Sunday, April 05, 2009

Aging increases fMR-Adaptation to repeated faces and limits discrimination ability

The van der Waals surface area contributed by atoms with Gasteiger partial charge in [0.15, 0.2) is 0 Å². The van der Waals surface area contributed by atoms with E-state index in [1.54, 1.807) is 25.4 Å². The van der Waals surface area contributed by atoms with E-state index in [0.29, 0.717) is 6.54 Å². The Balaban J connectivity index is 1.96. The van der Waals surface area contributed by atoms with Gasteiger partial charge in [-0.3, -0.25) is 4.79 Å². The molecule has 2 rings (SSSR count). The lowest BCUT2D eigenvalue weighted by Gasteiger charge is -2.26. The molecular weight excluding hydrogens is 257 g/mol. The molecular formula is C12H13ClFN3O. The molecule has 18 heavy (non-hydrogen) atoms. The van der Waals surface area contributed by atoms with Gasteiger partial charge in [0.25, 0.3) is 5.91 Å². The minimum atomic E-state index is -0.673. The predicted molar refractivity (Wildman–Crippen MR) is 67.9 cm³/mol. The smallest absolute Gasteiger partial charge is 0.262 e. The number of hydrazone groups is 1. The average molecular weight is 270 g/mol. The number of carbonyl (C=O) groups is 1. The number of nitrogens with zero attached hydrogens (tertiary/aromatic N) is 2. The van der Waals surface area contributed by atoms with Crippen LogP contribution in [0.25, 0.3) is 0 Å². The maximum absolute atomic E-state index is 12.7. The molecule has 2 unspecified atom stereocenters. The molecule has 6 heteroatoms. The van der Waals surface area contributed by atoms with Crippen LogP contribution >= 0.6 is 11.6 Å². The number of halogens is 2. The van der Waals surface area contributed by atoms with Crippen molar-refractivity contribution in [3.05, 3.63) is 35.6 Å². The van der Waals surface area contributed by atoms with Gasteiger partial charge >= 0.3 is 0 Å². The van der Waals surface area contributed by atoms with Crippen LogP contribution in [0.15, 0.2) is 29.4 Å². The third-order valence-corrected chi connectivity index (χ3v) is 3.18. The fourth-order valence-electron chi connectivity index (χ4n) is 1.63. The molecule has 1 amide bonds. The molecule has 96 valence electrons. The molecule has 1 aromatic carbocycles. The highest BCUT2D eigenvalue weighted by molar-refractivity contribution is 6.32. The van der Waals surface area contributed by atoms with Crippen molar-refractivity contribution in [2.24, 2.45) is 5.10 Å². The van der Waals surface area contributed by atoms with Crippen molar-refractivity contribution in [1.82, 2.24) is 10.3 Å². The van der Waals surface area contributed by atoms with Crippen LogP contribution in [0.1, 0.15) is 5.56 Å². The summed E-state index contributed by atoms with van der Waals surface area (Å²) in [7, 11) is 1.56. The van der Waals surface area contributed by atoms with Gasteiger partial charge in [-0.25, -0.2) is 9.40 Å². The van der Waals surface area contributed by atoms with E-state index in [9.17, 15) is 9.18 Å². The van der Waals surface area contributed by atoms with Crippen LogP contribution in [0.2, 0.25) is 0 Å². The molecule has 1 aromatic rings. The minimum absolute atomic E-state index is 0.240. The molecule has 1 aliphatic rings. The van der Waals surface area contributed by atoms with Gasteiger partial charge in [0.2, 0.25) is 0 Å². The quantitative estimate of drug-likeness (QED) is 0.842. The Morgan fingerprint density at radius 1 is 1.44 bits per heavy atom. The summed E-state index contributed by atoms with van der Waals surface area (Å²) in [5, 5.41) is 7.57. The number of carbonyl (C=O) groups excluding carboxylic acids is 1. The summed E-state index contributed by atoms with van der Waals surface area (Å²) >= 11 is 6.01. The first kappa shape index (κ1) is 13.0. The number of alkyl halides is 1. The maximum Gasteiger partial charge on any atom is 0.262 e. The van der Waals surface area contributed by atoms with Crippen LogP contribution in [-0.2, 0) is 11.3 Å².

Age-related ventral-visual activity is characterized by reduced selectivity between categories of visual stimuli such as faces and houses that typically elicit highly specialized responses in the fusiform and parahippocampal brain regions respectively of young adults (Park et al., 2004). This study demonstrates that older adults’ less selective neural response (dedifferentiation) to faces is due to a coarser neural representation than that of young adults for individual faces. In this event-related fMRI adaptation study, 20 young and 20 older participants made same-different judgments to serially presented face-pairs that were either identical (repetition of the same face), moderately different (second face was morphed with 40% of prior face), or completely different (faces from two individuals). In the fusiform regions, older adults showed greatest adaptation during the exact-repetition condition and intermediate adaptation during the moderately-different condition relative to the completely-different condition. Young adults showed a similar pattern of adaptation, but with reduced adaptation magnitudes. This suggests that older adults’ fusiform area was not able to represent facial differences at the same level of sensitivity as young adults. Individual subjects’ adaptation magnitudes positively correlated with behavioral face discrimination thresholds for morphed faces (r = .38). Greater age-related adaptation during the exact-repetition condition suggests older adults’ fusiform face region is particularly sensitive to similarity, whereas young adults have a neural response that is more sensitive to facial differences. The data provide strong evidence for an age-related decrease in representational contrast in the fusiform area that is linked to behavioral differences during perceptual discrimination. [pdf]

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